But in a discussion about sexual violence toward female correspondents Friday on NPR's "Tell Me More," an Egyptian Muslim columnist suggested that "it's only when a white woman speaks out about something that we recognize it happened."

In a conversation about Logan's case, host Michel Martin asked Mona Eltahawy, a columnist on Arab and Muslim issues, for her thoughts.

"I speak as an Egyptian and a Muslim woman: We often feel caught between the racists and the misogynists. And this all came out after Lara Logan bravely spoke out. But I have to disagree with a lot of people who are saying she's the first one who spoke out," she said. "You know, I unequivocally condemn what happened to her. It's horrendous. It's heartbreaking. But there have been so many Egyptian women who have spoken out about the sexual assaults that they've faced at the hands of the Mubarak regime, and while reporting in Egypt, that I know. I was, my ...

Martin: You mean on the street, or you mean left — by security forces in a...

Eltahawy: Oh, by everything.

Martin: Mm-hmm.

Eltahawy: By security forces, by regular people. I — my nipple was twisted during a news conference with [Libyan leader Moammar] Gaddafi. One Gaddafi's bodyguards just reached out and just assaulted my breast in the middle of a news conference, and I've written about that. And I just say that because it bothers me that we're thinking that, you know — again I state, you know, I condemn what happened to her. But Lara's not the first person who's spoken out about this.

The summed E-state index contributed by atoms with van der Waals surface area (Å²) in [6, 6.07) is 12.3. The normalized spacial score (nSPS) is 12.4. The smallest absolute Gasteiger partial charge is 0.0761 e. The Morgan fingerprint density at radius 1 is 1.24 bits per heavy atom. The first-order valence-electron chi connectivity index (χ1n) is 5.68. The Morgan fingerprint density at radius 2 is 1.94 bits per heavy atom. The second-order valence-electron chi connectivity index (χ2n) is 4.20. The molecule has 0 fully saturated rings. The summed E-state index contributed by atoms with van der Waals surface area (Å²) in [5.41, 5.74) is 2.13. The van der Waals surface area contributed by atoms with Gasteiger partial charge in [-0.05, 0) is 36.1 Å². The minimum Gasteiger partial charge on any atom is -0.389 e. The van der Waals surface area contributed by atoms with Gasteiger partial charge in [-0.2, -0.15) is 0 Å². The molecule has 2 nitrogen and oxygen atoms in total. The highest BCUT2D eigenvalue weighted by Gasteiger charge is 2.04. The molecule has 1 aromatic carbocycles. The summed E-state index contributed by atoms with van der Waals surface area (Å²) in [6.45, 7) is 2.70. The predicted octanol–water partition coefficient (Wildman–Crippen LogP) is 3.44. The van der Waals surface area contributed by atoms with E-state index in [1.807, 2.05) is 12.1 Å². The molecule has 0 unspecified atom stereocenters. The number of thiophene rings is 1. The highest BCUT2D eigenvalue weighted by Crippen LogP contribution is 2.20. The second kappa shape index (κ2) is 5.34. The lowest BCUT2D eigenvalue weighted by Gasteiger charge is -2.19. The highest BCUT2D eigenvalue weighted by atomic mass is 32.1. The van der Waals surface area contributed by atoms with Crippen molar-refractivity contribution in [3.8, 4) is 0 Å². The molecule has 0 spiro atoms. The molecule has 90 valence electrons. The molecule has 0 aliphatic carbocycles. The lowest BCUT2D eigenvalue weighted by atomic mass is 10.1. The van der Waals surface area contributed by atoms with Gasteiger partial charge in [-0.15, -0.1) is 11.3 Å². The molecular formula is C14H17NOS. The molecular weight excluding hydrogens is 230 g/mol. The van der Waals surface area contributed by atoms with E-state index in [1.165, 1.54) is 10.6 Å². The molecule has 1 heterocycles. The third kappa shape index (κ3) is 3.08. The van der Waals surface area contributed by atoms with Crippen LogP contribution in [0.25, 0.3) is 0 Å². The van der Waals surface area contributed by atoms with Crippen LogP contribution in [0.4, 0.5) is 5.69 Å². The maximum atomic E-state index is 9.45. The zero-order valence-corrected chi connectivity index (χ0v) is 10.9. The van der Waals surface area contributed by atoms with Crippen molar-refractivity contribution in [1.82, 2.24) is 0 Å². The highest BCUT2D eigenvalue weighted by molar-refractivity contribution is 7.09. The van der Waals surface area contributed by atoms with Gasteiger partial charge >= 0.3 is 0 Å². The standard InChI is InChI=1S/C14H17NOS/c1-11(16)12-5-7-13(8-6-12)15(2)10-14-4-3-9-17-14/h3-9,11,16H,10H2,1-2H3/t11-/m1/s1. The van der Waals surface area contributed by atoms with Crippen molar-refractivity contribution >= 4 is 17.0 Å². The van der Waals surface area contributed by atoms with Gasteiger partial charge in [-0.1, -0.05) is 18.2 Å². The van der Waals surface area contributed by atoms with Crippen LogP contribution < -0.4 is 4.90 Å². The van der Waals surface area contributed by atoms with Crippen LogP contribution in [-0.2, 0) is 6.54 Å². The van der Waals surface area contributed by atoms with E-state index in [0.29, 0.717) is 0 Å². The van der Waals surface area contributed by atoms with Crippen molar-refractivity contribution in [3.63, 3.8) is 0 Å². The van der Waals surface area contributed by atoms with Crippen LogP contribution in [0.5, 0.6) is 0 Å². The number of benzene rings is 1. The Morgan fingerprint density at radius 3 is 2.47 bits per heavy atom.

"And I say this because sometimes it feels to me, as the Egyptian Muslim woman, that it's only when a white woman speaks out about something that we recognize it happened. And Egyptian women have been speaking out, and women in the Middle East, in North Africa and other parts of the world, have talked about what it's like to be a woman and face all these things as a journalist, too, but we never listen to them. But we only now listen because Lara has said it."

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Richard Prince's Journal-isms originates from Washington and is published Monday, Wednesday and Friday. It began in print before most of us knew what the Internet was, and it would like to be referred to as a "column." For newcomers: The words in blue (on most computers) are links leading to more information. The Web site BugMeNot.com provides passwords and user names to some registration-only news sites, but use may be illegal in some states. Any views expressed in the column are those of the person or organization quoted and not those of any other entity.